HIGHLIGHTS OF THE WEEK
- Effective today, the U.S. increased tariffs to 25% on $200bn worth of Chinese imports. The threat to extend a 25% tariff to virtually all Chinese imports “shortly” remains. This comes even as the two sides continue negotiations to reach a trade deal.
- The U.S. overall trade deficit edged higher in March to $50bn, even as the bilateral goods trade deficit with China declined to a five year low.
- Consumer price inflation continues to show little signs of accelerating, with both headline and core inflation around 2%. Things could change however, as tariff hikes filter through the economy.
- Today’s Labour Force Survey release took the spotlight with an above-expectations net job gain of 106.5K that left the unemployment rate a tick lower at 5.7%.
- Canadian international trade bounced back to life in March. Unfortunately, this was eclipsed by substantial downward revisions to the prior month, resulting in an overall poor Q1.
- The economic calendar was also heavy on housing data. Starts surprised on the upside, whereas delayed home sales data from TREB showed encouraging signs of demand in Toronto.
UNITED STATES – Tariff Talks Teeter
With few data releases, the return of U.S.-China trade tensions captured attention. Financial markets were volatile, but largely down as President Trump tweeted over the weekend that an increase to tariffs on Chinese imports would go into effect Friday. These sentiments were reiterated by other high-ranking U.S. trade officials who accused Beijing of reneging on its promises in earlier negotiations. This rhetoric threatened to derail planned high-level talks with Chinese negotiators; however the Chinese delegation only delayed the meetings rather than cancelling them.
The U.S. administration officially implemented the tariff increase from 10% to 25% on approximately $200bn worth of Chinese imports on Friday. Additionally, President Trump has tweeted that he plans to levy the new 25% tariff on a further $325bn worth of Chinese goods “shortly”, a move that would cover virtually all U.S. imports from China. Even as China urged the U.S. to meet them halfway, they announced that countermeasures will be implemented, although specific details have not been revealed.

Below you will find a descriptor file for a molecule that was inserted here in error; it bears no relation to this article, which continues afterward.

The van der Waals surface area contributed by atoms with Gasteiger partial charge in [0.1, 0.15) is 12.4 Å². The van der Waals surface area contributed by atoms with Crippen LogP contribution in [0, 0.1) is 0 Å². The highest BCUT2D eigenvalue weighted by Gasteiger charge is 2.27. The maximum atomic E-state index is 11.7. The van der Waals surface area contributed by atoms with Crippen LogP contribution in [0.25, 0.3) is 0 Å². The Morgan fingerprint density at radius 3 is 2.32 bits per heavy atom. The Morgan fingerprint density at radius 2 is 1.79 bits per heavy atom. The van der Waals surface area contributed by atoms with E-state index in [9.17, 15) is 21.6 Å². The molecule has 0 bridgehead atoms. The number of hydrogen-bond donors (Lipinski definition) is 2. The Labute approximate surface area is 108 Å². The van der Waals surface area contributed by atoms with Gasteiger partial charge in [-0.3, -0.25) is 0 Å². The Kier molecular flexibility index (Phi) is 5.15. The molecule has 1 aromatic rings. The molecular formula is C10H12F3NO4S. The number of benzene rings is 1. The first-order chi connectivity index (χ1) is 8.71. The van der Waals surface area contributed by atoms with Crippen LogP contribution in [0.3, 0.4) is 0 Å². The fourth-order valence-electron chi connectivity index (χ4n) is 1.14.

Despite the new developments, talks continued on Friday as the two sides try to salvage a deal. A sticking point for the U.S., however, is whether China will agree to implement legal changes so as to facilitate the trade deal and to make the details public. China has resisted this push, insisting that it impinges on their national sovereignty.
The new tariffs will result in a more significant drag on growth if they are sustained, impacting not only capital expenditure and consumer spending but also confidence. In a recent note, we estimate that U.S. growth could be lowered by -0.1% to -0.3% with the higher tariff. Growth could fall by as much as -0.6% if the threatened $325bn becomes a reality. The run-up in inventories witnessed in prior months partially reflected preparation by businesses for this possibility, and with additional tariffs to take effect, they are likely to pass on price increases to consumers.
To date, inflationary pressures have been benign. Consumer prices in April rose 0.3% over the previous month and were up 2% year-on-year (Chart 1). However, the threatened escalation in tariffs could see inflationary pressures firm up. We estimate that consumer prices rose by 0.3ppts from tariffs already imposed and could rise by an additional 0.4ppts if the remaining $325bn of Chinese imports are made subject to 25% tariff (see note).
Despite the U.S.’s heavy use of tariffs to rebalance trade flows, their trade deficit edged up in March, reflecting the difficulties inherent in attempting to redirect international trade. Of note, the merchandise trade deficit with China, a special area of interest, has been declining for the past few months, and hit a five year low in March (Chart 2). This development may positively impact ongoing negotiations between the two economic powerhouses. All told, the U.S. and Chinese economies are at an important juncture. Decisions made now are likely to have significant implications for the global economic landscape in the future.
CANADA – Record Job Gain Defies Expectations
Canadian financial markets were mixed this week, with the S&P/TSX composite following global peers lower, dropping around 2.1% (as of writing), and the loonie moving sideways but remaining flat relative to last week. A mixed bag of data releases was joined by recent developments on the U.S.-China trade front. In a recent note, we highlight that the likely impact on Canadian growth if the recent increases in U.S. tariffs on Chinese goods persist sits in the 0.1%-0.2% range, with most of the impacts generated through confidence effects.